Real Estate Sales Representative Michelle Lundy has lived in four Canadian provinces. She knows a thing or two about moving.
There are also a few things she wishes she’d known—especially when she was moving to a city she had no previous connection to. Without family or friends nearby, she had to rely on a realtor to get that honest insider info.
Where exactly does one start when trying to decide on the neighbourhood they want to live in?
“Obviously the neighbourhood that will appeal to buyers will largely be a matter of personal choice,” says Lundy. “It will be based on their own unique wants and needs, and affordability; it must fit into the buyer’s budget.”
The old adage is indeed true: location matters. But maybe not in the way you’d think. “Most people know location is the key to valuable real estate, but when choosing a neighbourhood, it’s important to make sure that it isn’t just desirable to you, but that it has objective qualities,” she says.
The reason for this is that you want to ensure your investment will appreciate in value over time. Buyers often think they’re purchasing their forever home, but life can be unpredictable. If you need to turn around and sell your home in five years, you want to make sure it will be easy to do.
That said, a really great neighbourhood will have a few key factors in common. Accessibility is huge. Most people want a home that is centrally located, though not on a busy street. They want to be close to the action, but not right in the thick of it. Esthetics are also important, so look for pride of ownership in the area. You want to buy where homes have curb appeal and homeowners invest in landscaping, signs that people are taking care of the neighbourhood.
If you’re on a strict budget, Lundy has a great tip. Look for homeowners adding on decks, changing siding or putting in new windows in an older neighbourhood, as it’s usually a sign that that neighbourhood is changing. It could mean that this is the new upcoming spot. “You might not be able to get into the neighbourhood you want on your budget right now, but if you can get in on the lower end of one that’s going to be the new, hot neighbourhood, those are the signs of revitalization to look out for,” she says.
You’ll also want to consider the amenities. A home that is close to schools and parks is highly sought after; if there are any stores nearby, even better. Grocery, pharmacy, it doesn’t really matter, if you are within a few minutes’ walking or driving distance, that’s what most buyers are after.
Try not to get so taken with a particular neighbourhood that you neglect the details. You’ll want to know that the taxes are affordable; new neighbourhoods are going to have higher taxes, Lundy warns.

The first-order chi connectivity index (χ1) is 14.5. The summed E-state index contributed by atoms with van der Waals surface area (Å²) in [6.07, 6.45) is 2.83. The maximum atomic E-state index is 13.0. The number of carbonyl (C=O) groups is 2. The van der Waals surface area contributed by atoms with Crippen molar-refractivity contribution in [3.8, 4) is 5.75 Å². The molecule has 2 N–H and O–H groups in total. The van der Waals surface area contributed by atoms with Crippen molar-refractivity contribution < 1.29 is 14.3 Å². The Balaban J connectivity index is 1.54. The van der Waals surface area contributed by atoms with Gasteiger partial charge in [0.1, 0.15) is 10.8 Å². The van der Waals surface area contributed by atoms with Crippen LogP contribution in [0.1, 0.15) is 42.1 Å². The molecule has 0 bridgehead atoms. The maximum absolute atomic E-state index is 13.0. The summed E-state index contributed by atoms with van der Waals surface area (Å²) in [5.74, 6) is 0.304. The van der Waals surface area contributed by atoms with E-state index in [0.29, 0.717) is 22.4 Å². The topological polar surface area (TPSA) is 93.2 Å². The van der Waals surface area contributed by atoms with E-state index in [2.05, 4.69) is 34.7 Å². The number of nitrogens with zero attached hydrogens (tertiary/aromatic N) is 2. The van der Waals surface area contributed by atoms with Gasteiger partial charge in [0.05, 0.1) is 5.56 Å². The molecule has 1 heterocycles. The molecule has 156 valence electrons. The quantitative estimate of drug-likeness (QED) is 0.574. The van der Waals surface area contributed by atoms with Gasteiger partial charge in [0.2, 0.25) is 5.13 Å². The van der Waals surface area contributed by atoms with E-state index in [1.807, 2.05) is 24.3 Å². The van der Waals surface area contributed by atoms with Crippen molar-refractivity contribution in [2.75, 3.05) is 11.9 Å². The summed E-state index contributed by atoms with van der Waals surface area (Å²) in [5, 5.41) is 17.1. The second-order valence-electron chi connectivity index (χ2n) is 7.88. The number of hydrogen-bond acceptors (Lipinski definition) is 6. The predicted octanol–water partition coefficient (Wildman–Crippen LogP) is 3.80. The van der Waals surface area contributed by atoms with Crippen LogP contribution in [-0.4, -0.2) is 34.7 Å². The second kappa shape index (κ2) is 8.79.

As tempting as it is to think you’ve got all the information you need from a listing, only a realtor will know—and be able to explain—the different trends they’re seeing in a particular area. Whether an agent is experienced or new, they have access to all kinds of helpful statistics.
“We’re in a little bit of a different situation right now because we’re in a hot sellers’ market,” she explains. “When people are jumping on new homes, that’s where it’s important to get the advice of a Realtor®. They can tell you what’s actually happening. They know which areas will have good resale value later down the road.”
A good location creates desirability, desirability creates demand, and demand raises real estate prices. If you buy smart now, you’ll be in a good position later on when it comes time to sell. “It’s important to still have a little bit of foresight to look down the road so you can protect your investment,” she says.
A Realtor® will also know the demographics of an area and how quickly houses are selling. They know who is buying in a particular neighbourhood and can tell you, for example, where young professionals are purchasing or families with kids. They know which schools are more desirable.
A Real Estate Agent will also know about any new projects that are coming down the pipeline, for example, if a nearby retail or commercial space is in development. Maybe a tall apartment building is slated to rise right beside your property. Wouldn’t you rather know before you buy?
“Those are really important things because that’s really going to affect the value of your property down the road—and just your desirability. Where you might have had privacy, now there’s a big apartment building next door or some sort of industrial building, maybe there’s commercial property next door and you didn’t realize it. Those are important things to look at because things change,” says Lundy.
It helps if buyers understand the reason behind some of the time-worn advice we often hear.
“If you can buy on the lower end of an up-and-coming neighbourhood and you don’t buy the best house on the street, there’s room for the market to grow. You’ll have the space and the money to do renovations. Ideally, financially, that is the best way to do it,” she advises. “Buy low, sell high. Your investment is going to appreciate quite nicely over time.”
Even if you don’t ever plan on having kids, future buyers likely will. While you might have no need for neighbouring schools or green spaces, these are massive selling features that will draw people to your home.
And if you’re from out of town?
“Any good Realtor® is going to point out the pros and cons, especially for out-of-town buyers,” says Lundy. “It’s really important to share those details with them and for buyers to take it all in. You need to know what areas have real desirability and you can’t get that from just looking at a map.”